Let that sink in.

Typical of Comey's abject obfuscation was this interaction with House Oversight Committee Chairman Trey Gowdy (R-SC):

Gowdy: Do you recall who drafted the FBI's initiation document for that late July 2016 Russia investigation?

Comey: I do not.

Gowdy: Would you disagree that it was Peter Strzok?

Comey: I don't know one way or the other.

Gowdy: Do you know who approved that draft of an initial plan for the Russia investigation in late July 2016?

Comey: I don't.

Ad infinitum.

During his testimony, Rep. Sheila Jackson Lee (D-TX) asked Comey, "Is there any need to further investigate Hillary Clinton's emails based upon the decision that you made not to prosecute?" He replied, "Not that I can possibly see. There's no serious person who thinks there's a prosecutable case there. And so, not that can I see."

That notwithstanding, Comey's testimony raises the prospect that Hillary Clinton may finally face charges for using a private email server to keep her official communications as Obama's secretary of state off the grid. She did so to ensure her communications would not be subject to public scrutiny during her then-planned 2016 presidential bid.

Clinton's unmitigated ethical abuses, including her Benghazi cover-up to protect Obama's reelection in 2012 and "pay-to-play" donations to the Clinton Foundation when she was serving as secretary of state, are about to be back on the table for possible prosecution.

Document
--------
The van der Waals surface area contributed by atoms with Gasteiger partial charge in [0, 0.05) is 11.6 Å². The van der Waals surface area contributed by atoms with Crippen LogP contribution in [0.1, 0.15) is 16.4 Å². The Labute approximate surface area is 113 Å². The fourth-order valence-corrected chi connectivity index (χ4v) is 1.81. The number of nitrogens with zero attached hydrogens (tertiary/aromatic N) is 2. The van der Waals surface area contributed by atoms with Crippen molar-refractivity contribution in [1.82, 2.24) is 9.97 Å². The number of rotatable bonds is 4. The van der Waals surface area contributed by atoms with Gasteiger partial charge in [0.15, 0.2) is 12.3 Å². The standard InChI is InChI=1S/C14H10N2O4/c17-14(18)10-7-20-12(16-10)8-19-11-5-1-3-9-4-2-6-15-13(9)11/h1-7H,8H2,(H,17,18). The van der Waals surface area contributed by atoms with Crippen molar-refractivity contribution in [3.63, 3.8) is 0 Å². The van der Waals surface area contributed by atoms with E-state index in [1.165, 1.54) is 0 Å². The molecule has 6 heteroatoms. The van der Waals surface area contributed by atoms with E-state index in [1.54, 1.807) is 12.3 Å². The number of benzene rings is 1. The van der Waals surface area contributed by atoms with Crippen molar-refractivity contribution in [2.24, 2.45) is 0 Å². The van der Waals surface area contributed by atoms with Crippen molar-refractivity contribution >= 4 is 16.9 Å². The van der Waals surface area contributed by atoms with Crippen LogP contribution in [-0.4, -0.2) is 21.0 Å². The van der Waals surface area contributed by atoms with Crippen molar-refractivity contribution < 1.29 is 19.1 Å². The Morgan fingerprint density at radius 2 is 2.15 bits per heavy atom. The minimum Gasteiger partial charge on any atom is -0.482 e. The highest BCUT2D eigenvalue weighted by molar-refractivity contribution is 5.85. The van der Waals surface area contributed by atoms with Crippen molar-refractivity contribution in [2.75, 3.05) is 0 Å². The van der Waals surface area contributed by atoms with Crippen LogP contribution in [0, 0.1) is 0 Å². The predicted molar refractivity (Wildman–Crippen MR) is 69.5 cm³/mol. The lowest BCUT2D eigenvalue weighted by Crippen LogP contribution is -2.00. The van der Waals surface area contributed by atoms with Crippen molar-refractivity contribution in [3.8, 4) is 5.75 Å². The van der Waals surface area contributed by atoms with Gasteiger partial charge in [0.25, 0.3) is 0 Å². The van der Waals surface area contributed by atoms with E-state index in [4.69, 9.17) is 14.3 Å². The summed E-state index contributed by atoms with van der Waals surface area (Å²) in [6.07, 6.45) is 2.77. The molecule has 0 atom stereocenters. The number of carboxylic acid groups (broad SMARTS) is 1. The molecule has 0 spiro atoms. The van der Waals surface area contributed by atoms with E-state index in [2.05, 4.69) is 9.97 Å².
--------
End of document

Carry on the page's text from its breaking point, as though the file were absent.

Accelerating that possibility was last week's finding by U.S. District Court Judge Royce Lamberth that Clinton's private email server constituted "one of the gravest modern offenses to government transparency." Likewise, Lamberth slammed Justice and State: "At worst, career employees in the State and Justice departments colluded to scuttle public scrutiny of Clinton, skirt FOIA, and hoodwink this court."

However, what I believe was most consequential from Comey's testimony is the emergence again of Clinton's Russian Fusion Collusion — the dossier and FISA court warrant.

Mueller should be investigating the genuine 2016 election collusion between Clinton, Comey, and the Russians, which had the objective of setting Trump up for a takedown in the event he was elected.

Seems to be working thus far.

Impeaching Trump

As we've noted many times, the entire Russia investigation was conceived to keep Trump on the ropes and on the defensive as president in an effort to block his agenda.

Democrats are hoping that this underwhelming campaign-finance charge will be their golden ticket to impeaching Trump. California Democrat Adam Schiff, incoming chairman of the House Intelligence Committee, declared, "[Trump] may be the first president in quite some time to face the real prospect of jail time." New York Demo Rep. Jerry Nadler, the incoming chairman of the House Judiciary Committee, added, "The president was at the center of a massive fraud, several massive frauds against the American people. It's now our job ... to get to the bottom of this ... so we can hold him accountable."

So far, Democrats have been unable to stop the Trump administration's extraordinary achievements, so they're converting their "hate Trump," anti-peace-and-prosperity platform into an "impeach Trump" charade to rally their constituencies ahead of the 2020 election.

In the meantime, the Democrat-controlled House will, under Nancy Pelosi's thumb, attempt to inflict "death by a thousand cuts" to keep Trump from further success. ESR

Mark Alexander is the executive editor of the Patriot Post.